So why can’t the farm be sold to the children at a reduced rate? This is where the Gift Tax comes in. If a property is sold to anyone at below market value, then the gift tax is applied. If a farmer sells his $362,000 farm to his son for $100,000, then $262,000 will be considered a “gift” and is subject to taxation. The current gift tax rate for $262,000 dollars would be 34%. So the farmer then owes the government $89,000 in taxes. Obviously this is a major disincentive for farmers to gift their land to their children. And interestingly enough, the gift tax is avoided for the “gift giver” if the children immediately sell the property. This creates another disincentive for children to keep the farm. Finally, for reasons that I won’t get into, the tax liability of a farmer is most likely something that they can’t afford to add on to by accruing the gift tax. (Ok, I’ll get into it. Every year that you reinvest your profits in to your business, you’re able to make a tax write off for you business. The taxes you avoid stay with you though, so when you finally retire and stop investing, your tax liability includes all the years that you didn’t pay taxes. This is also another reason why farms tend to keep expanding and farmers work so late into their lives. They can’t afford to stop farming and expanding because their tax liability is often something that will strip them of an enormous amount of wealth.)

The next major issue with passing on the farm is the Estate Tax and the Inheritance Tax. The estate tax is common in all states, and the inheritance tax only occurs in some states. The estate tax is particularly harsh. Keeping with our $362,000 example farm from above, the estate will immediately be taxed $70,800 after the farmer’s death. But in addition to that, because $362,000 falls in to a 34% tax bracket, you will be taxed for every dollar that exceeds the base of $250,000. So, $112,000 is then taxed the aforementioned 34% bringing the total amount of taxable money to $108,880. This is equivalent to the government taking 1/3 of the farm.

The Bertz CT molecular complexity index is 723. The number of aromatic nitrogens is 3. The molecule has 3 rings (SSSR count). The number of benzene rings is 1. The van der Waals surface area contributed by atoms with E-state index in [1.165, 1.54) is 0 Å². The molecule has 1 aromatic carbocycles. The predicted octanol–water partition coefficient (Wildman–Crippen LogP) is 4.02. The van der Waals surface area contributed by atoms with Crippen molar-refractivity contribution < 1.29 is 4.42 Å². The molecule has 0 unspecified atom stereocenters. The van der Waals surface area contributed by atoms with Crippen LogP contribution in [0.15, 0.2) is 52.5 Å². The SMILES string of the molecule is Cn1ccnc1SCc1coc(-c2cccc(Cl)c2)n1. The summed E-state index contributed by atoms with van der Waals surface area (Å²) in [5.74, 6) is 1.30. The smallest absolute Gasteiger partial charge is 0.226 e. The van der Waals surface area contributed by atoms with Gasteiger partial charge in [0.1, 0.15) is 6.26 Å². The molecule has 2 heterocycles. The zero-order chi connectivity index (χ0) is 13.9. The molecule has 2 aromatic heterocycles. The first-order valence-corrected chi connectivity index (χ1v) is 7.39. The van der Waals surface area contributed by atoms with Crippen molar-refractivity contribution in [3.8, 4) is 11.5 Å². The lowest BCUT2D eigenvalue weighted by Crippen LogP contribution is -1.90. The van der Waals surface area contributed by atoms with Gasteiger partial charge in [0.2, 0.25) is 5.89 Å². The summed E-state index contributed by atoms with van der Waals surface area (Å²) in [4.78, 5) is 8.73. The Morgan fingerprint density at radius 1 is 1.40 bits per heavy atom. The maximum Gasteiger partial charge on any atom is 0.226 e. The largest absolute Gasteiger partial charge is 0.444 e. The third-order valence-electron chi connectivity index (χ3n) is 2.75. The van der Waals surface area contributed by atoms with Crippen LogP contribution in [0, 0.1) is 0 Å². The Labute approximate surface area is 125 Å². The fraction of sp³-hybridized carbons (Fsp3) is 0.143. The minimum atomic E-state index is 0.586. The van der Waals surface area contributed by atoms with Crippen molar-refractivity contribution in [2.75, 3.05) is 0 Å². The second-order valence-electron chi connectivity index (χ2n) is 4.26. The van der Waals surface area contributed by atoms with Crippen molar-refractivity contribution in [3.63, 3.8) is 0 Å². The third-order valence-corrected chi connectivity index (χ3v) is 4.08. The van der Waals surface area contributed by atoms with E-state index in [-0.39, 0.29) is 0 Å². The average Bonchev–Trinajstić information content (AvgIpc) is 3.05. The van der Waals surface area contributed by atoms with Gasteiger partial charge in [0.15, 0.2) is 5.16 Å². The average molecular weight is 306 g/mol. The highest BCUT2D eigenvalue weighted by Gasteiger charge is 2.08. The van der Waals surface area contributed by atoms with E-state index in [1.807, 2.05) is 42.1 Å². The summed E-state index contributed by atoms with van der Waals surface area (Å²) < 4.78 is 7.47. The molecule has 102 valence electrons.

Now, the main point we need to address with all of this information is this; how do we increase the number of new farmers? Unfortunately the price of land isn’t going to change. Unless we depopulate this country (and many others), farm real estate is always going to be tremendously high. This hurdle will likely remain for any aspiring farmers who don’t have a lot of capital to start with. The estate tax is burdensome and needs serious reconsidering, but for the sake of creating new farmers it isn’t the easiest route. The most practical way to create new farmers is to obliterate the gift tax for farms. This will allow for an easy succession from father to son(s). The one caveat to this idea is that the farmer must prove that he’s been farming for 10+ years to prevent other people from snapping up land and driving up prices even more in order to pass on their inheritance.

The result of this will be something akin to old Germanic Laws. The father would split the land he acquires between his children without state interference. The goal is to keep the farm in the family and give each willing child a chance to farm without taxing the estate into oblivion. The result will be the natural division of land as more farm children would stay on the farm and have to divide the land amongst them selves. Furthermore, farming would be seen as an exceptional way to pass on wealth and many people who would be less inclined to work the land would pursue it as a long term interest.

The consequences of more ruralites would have tremendous effects on our country. To increase the number of farmers is to create more of the same people who helped turn nearly every rural county red in this past election. Besides a simple way to help farmers, this idea of helping pass on farms will add a stronger moral and nationalistic backbone to this country. By increasing the number of those who unwaveringly rejected liberalism for the past 60 years, our country will once again allow traditional values to reign supreme. With more men and women able to work the land we will no longer be subjected to metropolitan rule.